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A kayak roll (often referred to as an Eskimo roll) is the act of righting a capsized kayak by use of body motion and/or a paddle. Typically this is done by lifting the torso towards the surface, flicking the hips to right the kayak halfway up and applying a righting force by means of the paddle while tucking close to the front or back deck. The roll is an essential for paddlers who attempt serious whitewater (Class IV or greater), as exiting the boat and swimming gives the paddler less maneuverability and control, and thus leaves him/her more exposed than in the boat.
Types of roll
There are many types of roll, which involve subtle variations on the common technique of combining a paddle stroke at the surface with a hip-flick. Different rolls are more or less useful in different situations. One key to all rolls is that the head comes out of the water last, following the paddler's torso—not first, which presents a non-hydrodynamic profile and tends to oppose the angular momentum which is the hallmark of a successful roll.
This is the main roll that is usually taught to beginners first and is often what is referred to as "the roll". It is good on open or flat water but requires a reasonably large area to perform well so can be less useful in tight spaces or on whitewater.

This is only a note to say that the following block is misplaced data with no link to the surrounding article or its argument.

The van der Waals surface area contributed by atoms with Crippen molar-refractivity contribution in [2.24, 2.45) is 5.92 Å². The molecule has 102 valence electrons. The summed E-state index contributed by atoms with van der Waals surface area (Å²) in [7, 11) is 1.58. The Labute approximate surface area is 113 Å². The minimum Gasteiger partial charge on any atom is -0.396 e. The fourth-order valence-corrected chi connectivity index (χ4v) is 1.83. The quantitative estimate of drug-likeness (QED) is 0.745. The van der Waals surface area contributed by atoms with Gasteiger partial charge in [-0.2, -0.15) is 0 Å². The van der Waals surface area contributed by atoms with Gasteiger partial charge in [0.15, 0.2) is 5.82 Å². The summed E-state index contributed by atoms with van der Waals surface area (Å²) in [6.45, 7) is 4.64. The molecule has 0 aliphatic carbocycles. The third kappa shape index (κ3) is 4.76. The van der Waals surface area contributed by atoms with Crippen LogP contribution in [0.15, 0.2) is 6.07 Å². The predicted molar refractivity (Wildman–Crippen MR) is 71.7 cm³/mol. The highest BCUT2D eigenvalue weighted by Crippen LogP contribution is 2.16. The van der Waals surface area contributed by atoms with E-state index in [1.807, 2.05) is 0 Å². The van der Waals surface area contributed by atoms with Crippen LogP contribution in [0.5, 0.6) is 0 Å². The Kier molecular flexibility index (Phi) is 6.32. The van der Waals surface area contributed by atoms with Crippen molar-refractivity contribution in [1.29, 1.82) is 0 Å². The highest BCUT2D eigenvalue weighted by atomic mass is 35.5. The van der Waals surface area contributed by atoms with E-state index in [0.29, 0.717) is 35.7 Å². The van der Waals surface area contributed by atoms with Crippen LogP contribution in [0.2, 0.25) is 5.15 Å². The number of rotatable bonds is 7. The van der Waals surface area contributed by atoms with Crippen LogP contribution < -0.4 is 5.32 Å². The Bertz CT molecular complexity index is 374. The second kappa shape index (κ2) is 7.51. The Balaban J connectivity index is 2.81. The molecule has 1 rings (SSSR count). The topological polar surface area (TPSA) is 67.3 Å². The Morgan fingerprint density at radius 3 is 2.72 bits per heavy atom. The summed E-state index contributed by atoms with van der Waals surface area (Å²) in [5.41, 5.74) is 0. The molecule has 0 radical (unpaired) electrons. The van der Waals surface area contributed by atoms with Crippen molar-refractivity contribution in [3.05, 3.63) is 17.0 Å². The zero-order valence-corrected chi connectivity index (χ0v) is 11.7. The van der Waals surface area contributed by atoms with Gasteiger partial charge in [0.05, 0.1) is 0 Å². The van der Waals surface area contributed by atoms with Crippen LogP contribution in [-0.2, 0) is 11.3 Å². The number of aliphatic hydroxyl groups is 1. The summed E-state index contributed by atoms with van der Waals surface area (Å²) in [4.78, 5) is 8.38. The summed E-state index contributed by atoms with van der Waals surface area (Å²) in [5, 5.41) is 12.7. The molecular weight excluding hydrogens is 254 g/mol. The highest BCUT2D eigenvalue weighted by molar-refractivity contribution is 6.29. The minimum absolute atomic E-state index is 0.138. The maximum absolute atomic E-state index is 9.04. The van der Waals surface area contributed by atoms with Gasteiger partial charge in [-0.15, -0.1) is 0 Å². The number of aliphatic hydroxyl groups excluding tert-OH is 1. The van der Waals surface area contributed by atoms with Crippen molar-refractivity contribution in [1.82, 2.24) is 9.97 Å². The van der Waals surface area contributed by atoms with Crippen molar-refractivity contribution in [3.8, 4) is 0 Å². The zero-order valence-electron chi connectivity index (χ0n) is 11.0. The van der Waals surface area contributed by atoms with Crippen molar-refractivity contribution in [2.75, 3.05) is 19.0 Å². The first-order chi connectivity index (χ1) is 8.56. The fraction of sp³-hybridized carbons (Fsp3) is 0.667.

Reverse Screw roll (aka "Back Deck Roll")
As the name suggests this is similar to the screw roll but performed in reverse, it is often used in playboating or in general when the paddler goes over whilst on the back deck. In this scenario it is far quicker to perform this roll than to move the paddle into a set-up position for a more standard roll. The disadvantage of this roll is that it leaves the face exposed and poses some risk to the shoulder.
This roll is a bit of a 'party trick' but can also be useful if the paddler has lost their paddle and is also useful in the game of canoe polo. It relies heavily on the hip-flick. It is also frequently used by paddlers who run big waterfalls, as landing at high speed without a paddle is considered to pose less risk than landing with a paddle.
- Sprinkle, Tim. "Know your Rolls: Understanding and Applying Different Kayak Rolling Techniques". paddling.net. paddling.net Inc. Retrieved 18 September 2013.
- "Types of Roll". Retrieved 10 December 2013.
- Ken Whiting, " The Back Deck Roll, paddling.net, Retrieved 17 November 2013.
- Dagger.com, How to properly throw your paddle off a waterfall, Retrieved 17 November 2013.
- Hutchinson, Derek (1999). Derek Hutchinson's guide to Eskimo rolling (3rd ed.). Old Saybrook, Conn: Globe Pequot. ISBN 0-7627-0451-9.